There’s an old stereotype about woman bosses, which is that they can be really mean, and for some reason women are often the ones to perpetuate this story about female leaders. Personally, I don’t think this is particularly more common – or more important – than male bully bosses. Jerks are jerks and it doesn’t matter what gender they are. I don’t believe that looking for reasons and excuses that somehow explain and try to justify their behavior is a good use of time.
But What If You’re Stuck With One?
Working for, or with, tough people is – tough. You can feel stuck between a rock and a hard place, trying to decide if you are being victimized, complicit or backsliding on your career stuck under someone’s thumb. Working for a toxic boss can really make you feel helpless and like you’re in a no-win situation. And the worst part is that you know others are watching and may be assessing your potential based on how you handle the situation. Learn to handle it well!
Here are some strategies to help you out. The most important thing to do is to notice what’s happening and make conscious choices about how you’ll act. Unconscious reactions are the most effective technique a bully boss has for keeping you off balance.
First, make sure you’re not enjoying and contributing to the fight. Are you part of the problem? Have you caught the virus? Are you being too sensitive? Are you being part of the bully brigade – even unconsciously? Ask the question in the mirror and decide for yourself what to do. If the answer is yes, don’t waste time beating yourself up, just resolve not to play that game anymore. When the boss reaches out, give yourself a moment to compose yourself (walk the long way to their office, breath deeply before returning their call etc.) and start to explore other behaviors and responses when they pick up the phone.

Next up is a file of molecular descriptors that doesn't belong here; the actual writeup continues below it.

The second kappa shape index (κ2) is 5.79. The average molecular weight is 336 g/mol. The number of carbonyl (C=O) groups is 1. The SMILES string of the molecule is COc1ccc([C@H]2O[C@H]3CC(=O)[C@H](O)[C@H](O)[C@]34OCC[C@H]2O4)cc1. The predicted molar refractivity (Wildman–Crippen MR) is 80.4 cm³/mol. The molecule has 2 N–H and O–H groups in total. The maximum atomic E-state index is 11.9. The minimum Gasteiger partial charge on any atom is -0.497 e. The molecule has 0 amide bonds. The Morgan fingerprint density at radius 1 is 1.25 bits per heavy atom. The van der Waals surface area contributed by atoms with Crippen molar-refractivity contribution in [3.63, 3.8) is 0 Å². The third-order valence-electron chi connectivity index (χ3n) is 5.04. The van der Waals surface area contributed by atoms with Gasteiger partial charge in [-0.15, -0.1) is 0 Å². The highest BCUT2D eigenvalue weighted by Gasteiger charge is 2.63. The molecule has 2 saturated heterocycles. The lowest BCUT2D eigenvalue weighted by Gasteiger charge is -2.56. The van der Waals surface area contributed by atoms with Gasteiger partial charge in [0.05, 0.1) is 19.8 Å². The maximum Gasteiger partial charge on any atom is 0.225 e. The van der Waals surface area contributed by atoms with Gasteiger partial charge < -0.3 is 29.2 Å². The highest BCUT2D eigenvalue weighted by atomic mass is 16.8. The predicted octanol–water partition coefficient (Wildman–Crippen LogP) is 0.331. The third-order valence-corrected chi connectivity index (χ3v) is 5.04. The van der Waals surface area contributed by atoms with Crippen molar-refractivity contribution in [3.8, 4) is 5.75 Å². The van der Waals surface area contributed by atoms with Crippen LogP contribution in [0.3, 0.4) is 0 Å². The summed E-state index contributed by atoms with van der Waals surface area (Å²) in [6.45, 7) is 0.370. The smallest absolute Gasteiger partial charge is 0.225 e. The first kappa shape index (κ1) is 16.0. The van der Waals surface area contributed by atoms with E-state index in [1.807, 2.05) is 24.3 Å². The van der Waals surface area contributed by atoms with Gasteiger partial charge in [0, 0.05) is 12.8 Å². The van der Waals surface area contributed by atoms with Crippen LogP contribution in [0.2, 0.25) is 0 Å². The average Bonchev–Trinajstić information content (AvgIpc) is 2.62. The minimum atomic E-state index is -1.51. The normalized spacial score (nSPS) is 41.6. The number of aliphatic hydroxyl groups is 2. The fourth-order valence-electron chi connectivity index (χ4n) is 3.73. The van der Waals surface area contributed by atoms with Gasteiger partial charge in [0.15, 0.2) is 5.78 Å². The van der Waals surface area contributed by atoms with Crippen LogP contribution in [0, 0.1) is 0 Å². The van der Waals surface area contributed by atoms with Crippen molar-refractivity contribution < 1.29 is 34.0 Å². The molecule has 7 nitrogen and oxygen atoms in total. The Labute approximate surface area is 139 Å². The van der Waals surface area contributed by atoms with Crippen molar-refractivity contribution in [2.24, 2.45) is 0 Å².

Second, take a hard look at yourself and whether you’re projecting your stuff on them. This can be particularly challenging if your boss is the same gender as you. Does she remind you of a parent or sibling you’re still struggling with? Is she just doing her job with a little less sensitivity than you’d like? Is she fighting dragons you’ve never fought and can’t appreciate? Do you need to find someone to blame and because she’s not a “sister” and confidant, she seems blamable? If you’ve never been in her shoes, considering stepping back and assuming that she must have something to teach you and become determined to figure out what it is. That will help you reorient yourself to her and ignore BS behavior in order to find the nuggets of wisdom and perspective you can learn from her experience.
Third, establish emotional distance. This can be really, really, really, really hard, But honestly, it’s a skill that will come in handy the rest of your career. It’s almost impossible to learn this working for a nice boss, so if you find yourself working for a meanie, buckle down and learn to do it (and then practice it on other meanies in your life). How to do this? Just KNOW that whatever crap she’s yelling at you or whatever passive aggressive behavior you’re tripping over is NOT ABOUT YOU. This can be pretty hard to believe, but practice imagining what else it might be if it’s not about you. If she embarrasses you in front of your team, imagine what mania might be in her head that makes her do that to protect herself from a debilitating fear that you will all see that she isn’t ____ enough. This doesn’t make it right, but if it really isn’t about you (and it’s not if she’s being emotionally abusive) then if you’re getting upset, then you’re the one making it about you. Imagine other people looking at you wondering how you’ll react and know that if you react, then they might believe that your boss is right. But if you don’t react, they can literally SEE that it’s about her. Also, learn release techniques to get rid of anger, fear and guilt, which threaten to build up and stick to you when you’re with people trying to make you feel angry, afraid and guilty.